Senators make appeal to Trump on NAFTA

The last few weeks have been a scramble as members of Congress attempt to preserve the North American Free Trade Agreement.

Six Republican senators met at the White House with President Donald Trump and Vice President Mike Pence Jan. 4 to advocate for NAFTA.

A primary discussion point was the negative impact a withdrawal would have on economic and stock market momentum. The appeal came from GOP Sens. Roy Blunt of Missouri, Cory Gardner of Colorado, John Hoeven of North Dakota, Pat Roberts of Kansas, Dan Sullivan of Alaska and John Thune of South Dakota.

The sixth round of NAFTA talks was set for Jan. 23 in Montreal.

Roberts, chairman of the Senate Agriculture Committee, has been particularly vocal in his opposition toward administration comments on ending NAFTA.

At an event sponsored by the Washington International Trade Association and reported in the Hagstrom Report, Roberts on Dec. 12 urged Trump not to terminate NAFTA and criticized Sen. Jeff Flake, R-AZ, for putting a hold on Trump’s nomination of Kansas native Greg Doud to be chief agriculture negotiator in the Office of the U.S. Trade Representative.

“Don’t start the clock on termination. That sends a lot of signals we don’t need to be sending,” Roberts said at the event, hosted by former Sen. Max Baucus, D-MT.

According to the Hagstrom Report, Roberts said American farmers need to sell their products now, and that withdrawing from NAFTA would add to farmers’ demands that farm bill benefits be increased at a time when Congress does not have the money for that.

Roberts also said that Trump’s decision to withdraw from the Trans-Pacific Partnership negotiations was “most unfortunate.” Noting that he had met with the president four times, Roberts said he had pointed out that farmers voted for Trump “due to the regulatory overkill they were feeling.”

Roberts said he told Trump, “I know you feel the Rust Belt came to your side, but these are your people as well.” Roberts said he hoped he made progress with the president, but “it remains to be seen.” He said he opposes proposals to rewrite NAFTA every five years.

Roberts also said he opposes the hold that Flake has placed on Doud’s nomination over the Trump administration’s proposal to allow Florida tomato growers to use trade remedy laws against surges of Mexican imports, the Hagstrom Report indicated.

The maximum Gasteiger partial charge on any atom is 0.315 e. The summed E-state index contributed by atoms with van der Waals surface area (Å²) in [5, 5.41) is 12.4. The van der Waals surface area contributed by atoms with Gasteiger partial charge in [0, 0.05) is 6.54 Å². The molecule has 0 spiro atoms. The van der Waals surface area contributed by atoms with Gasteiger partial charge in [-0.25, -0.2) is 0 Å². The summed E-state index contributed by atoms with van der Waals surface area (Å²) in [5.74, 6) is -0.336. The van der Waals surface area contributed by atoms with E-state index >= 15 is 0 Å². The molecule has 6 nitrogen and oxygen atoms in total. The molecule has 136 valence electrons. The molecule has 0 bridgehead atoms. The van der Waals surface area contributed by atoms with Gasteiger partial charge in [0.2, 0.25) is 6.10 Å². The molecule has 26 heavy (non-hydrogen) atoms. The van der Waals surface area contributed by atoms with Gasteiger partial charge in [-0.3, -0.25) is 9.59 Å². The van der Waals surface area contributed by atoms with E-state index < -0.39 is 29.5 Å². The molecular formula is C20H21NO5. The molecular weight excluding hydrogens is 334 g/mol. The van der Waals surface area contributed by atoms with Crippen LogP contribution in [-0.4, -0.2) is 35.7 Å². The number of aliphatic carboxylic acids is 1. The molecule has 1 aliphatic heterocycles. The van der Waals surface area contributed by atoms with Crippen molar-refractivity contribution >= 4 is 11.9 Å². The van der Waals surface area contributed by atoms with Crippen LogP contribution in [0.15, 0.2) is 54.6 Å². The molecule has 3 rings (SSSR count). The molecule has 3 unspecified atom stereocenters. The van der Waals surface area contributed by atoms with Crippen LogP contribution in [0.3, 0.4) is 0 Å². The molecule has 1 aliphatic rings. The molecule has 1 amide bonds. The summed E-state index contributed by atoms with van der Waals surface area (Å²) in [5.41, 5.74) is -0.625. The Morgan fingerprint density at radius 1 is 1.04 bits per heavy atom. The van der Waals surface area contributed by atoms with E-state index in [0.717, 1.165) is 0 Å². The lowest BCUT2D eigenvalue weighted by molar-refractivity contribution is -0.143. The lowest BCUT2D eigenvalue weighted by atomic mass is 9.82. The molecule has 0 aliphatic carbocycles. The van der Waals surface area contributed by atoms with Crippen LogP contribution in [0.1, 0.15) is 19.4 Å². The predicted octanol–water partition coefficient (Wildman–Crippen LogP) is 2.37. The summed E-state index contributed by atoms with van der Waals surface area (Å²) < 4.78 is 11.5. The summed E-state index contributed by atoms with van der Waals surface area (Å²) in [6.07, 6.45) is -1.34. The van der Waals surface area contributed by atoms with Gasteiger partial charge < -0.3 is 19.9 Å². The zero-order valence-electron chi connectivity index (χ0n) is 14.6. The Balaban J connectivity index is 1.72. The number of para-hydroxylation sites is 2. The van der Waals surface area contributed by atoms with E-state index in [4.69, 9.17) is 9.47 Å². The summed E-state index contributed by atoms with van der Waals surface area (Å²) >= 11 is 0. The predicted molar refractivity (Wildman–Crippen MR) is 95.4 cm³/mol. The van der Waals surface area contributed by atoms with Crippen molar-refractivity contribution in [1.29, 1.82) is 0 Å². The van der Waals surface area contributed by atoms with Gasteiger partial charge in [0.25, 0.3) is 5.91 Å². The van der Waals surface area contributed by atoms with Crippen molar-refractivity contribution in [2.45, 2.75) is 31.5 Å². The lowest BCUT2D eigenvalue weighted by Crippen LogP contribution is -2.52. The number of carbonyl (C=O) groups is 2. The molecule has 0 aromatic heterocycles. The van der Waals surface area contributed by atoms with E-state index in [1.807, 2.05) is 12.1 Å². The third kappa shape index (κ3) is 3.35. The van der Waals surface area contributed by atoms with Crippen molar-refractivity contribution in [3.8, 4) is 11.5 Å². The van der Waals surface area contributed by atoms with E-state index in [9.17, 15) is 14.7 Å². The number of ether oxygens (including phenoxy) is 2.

Flake maintains that the proposal will hurt the integrated Arizona-Mexican produce industry.

Roberts said Flake’s hold has nothing to do with Doud, adding that he believes there should be a relationship between a hold and what a senator wants to achieve.

“We are working on it,” he added.

Baucus, who was launching the Farmers for Free Trade group that he is co-chairing with former Sen. Richard Lugar, R-IN, said people need to find ways to inform the president on some issues, the Hagstrom Report said.

Baucus said Trump doesn’t know a lot about trade, government or other countries, and needs to be educated “on what makes sense for the country.” He acknowledged that Trump makes statements to please his base, but said his actions do not always match his rhetoric.

“Hopefully he can do what is best for the country even while he talks to his base,” Baucus said.

Baucus emphasized that his effort with Lugar to get farmers and state and local officials to defend NAFTA is bipartisan, and added that “cows and pigs are not Republicans or Democrats—they just want to get shipped overseas.”

Sign up for HPJ Insights

Our weekly newsletter delivers the latest news straight to your inbox including breaking news, our exclusive columns and much more.

At a National Press Club luncheon, Dec. 12, Secretary of Agriculture Sonny Perdue said he appreciates that Trump is “a tough negotiator on behalf of America.

“I like a leader who believes in our nation, believes in its people, believes in its productivity and believes that we have been unfairly taken in some places on some of the agreements that we have made, and particularly in the enforcement area. I’m confident that President Trump wants an agreement between Canada and Mexico and NAFTA that benefits the American people, benefits the American producers.

“And while there may be some anxiety along the way, I think that his negotiating style is right in line with what we can expect to be a great NAFTA II that will benefit American farmers and producers.”

Farm groups are scrambling to save NAFTA, too. One example is the National Pork Producers Council, which sent a release Jan. 12 saying it continues to urge the Trump administration to remain committed to NAFTA and to maintain zero-duty market access for pork exports to Canada and Mexico. A U.S. withdrawal from NAFTA would cost the U.S. pork industry $1.5 billion.

Meanwhile, renegotiation talks for the Korea-U.S. free trade agreement, known as KORUS, kicked off Jan. 5 in Washington, D.C.

Larry Dreiling can be reached at 785-628-1117 or [email protected].